Next is a problem involving both fives and tens complements. These problems happen when you have to do a tens complement operation, but there aren't enough beads on the rod to subtract the tens complement. The shortcut method my Taiwanese abacus teacher taught was to "push the number up," as illustrated in the next foil, where in order to add 7 to 6, you "push the 7 up":

Abacus Presentation Page 7

The photo below shows the classic book on Japanese soroban, by Takashi Kojima; that I first acquired in the early 1970s when I began my abacus journey. The photo is also accompanied by a contemporary Chinese-made teacher's abacus, designed so the beads stay put when hung vertically for the classroom:

The Japanese Abacus, It’s Use and Theory, by Takashi Kojima

A Brief Primer on Soroban Addition:

Performing addition and subtraction (the inverse of addition) efficiently on the soroban means quickly determining which kind of operation you need to perform. Though I'm not a master soroban operator, I can work my way around the beads well enough for my purposes, enough to know that I often can enter each number without consciously thinking how I did it, through rote practice. But I've since analyzed my methods, and have determined the following procedure for beginners to follow for addition on the beads. This procedure is based on Kojima's teachings, but expressed in logical steps for the western adult-brained learner.

Firstly, you do need to know the fives and tens complements.

Next are a series of questions you need to ask, in the order listed, when confronted with a single-digit addition problem:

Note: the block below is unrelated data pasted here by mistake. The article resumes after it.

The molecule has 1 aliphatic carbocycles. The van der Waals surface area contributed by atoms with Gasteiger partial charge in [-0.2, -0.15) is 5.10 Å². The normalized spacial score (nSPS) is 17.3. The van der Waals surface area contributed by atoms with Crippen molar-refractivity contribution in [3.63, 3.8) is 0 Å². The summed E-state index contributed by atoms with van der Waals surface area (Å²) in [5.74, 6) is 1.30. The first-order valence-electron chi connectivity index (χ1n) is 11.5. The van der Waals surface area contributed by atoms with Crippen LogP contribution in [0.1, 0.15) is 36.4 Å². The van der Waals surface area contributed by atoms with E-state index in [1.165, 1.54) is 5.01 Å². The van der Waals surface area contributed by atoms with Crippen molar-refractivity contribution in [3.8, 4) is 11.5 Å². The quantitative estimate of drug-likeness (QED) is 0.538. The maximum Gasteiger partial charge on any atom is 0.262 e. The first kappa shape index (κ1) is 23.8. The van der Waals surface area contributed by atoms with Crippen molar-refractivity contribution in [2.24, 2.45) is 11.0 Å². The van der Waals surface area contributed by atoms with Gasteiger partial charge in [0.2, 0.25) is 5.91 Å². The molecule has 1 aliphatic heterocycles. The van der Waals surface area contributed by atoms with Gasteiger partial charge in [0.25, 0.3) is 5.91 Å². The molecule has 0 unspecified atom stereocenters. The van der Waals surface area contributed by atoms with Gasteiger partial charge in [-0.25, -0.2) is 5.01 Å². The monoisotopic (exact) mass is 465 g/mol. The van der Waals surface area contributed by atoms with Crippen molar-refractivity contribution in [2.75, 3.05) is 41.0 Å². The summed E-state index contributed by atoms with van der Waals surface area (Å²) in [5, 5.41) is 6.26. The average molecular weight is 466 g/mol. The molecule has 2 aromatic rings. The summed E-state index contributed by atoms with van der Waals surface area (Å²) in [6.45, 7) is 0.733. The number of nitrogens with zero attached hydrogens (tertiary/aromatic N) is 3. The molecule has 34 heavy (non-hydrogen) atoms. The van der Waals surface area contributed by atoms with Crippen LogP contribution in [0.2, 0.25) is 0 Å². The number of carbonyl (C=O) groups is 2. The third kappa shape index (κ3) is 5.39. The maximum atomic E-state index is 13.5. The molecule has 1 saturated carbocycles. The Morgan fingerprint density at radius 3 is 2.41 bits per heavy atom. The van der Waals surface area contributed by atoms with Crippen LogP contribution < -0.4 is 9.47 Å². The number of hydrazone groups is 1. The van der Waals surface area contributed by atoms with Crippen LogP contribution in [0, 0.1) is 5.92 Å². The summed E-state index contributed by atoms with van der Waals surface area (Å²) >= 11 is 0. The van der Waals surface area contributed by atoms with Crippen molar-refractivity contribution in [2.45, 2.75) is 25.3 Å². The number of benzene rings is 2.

A) Can the number be directly added? If yes: add the number, problem done. If no, go to step B.
(Examples of this kind of problem: 1 + 3 and 2 + 7)

B) Are both numbers less than five? If yes, subtract the five complement of the number and add a five bead (this is done with one swift downward move of the index finger), problem done. If no, go to step C.
(Examples of this kind of problem: 4 + 3 and 3 + 2)

C) Can the tens complement be directly subtracted? If yes, subtract the tens complement and add a bead on the next rod to the left, problem done. If no, go to step D.
(Examples of this kind of problem: 3 + 8 and 9 + 6)

D) Push the number up, then add a bead on the next rod to the left.
(Examples of this kind of problem: 5 + 9 and 7 + 6)

There is one more complication. Sometimes, when dealing with multi-digit numbers, when doing a tens complement problem and you need to add the single bead on the next rod to the left, if that rod already holds a value of either 4 or 9, you can't directly add that single bead. If the rod has a 4, you need to swipe down the five bead and all four ones beads (essentially doing a fives complement operation in order to add the single bead). If the rod has a value of 9, you have to clear the nine out and add the single bead to the next rod to its left.

I should also mention that when adding multi-digit numbers, you do so from left to right, like the order in which you would write or speak them. This is more efficient than the right-to-left paper method we were taught in school.

I know that for the rank beginner this all sounds complicated. But what I've described thus far is all you need to know to do addition problems involving numbers of any length. You do them one digit at a time, from left to right, using the rules I've described above.

Know also that I will be touching on this method in more depth in an upcoming video on my YouTube channel.


Sunday, March 20, 2022

Royal Mercury Platen Replacement

Royal Mercury
Royal Mercury Platen Replacement

Removing and installing the platen was easier than expected - once I was able to loosen the left platen knob via a set of rubber strap wrenches, that is! I have Ted Munk to thank for sending me a page out of the service manual where it illustrates how to remove the platen: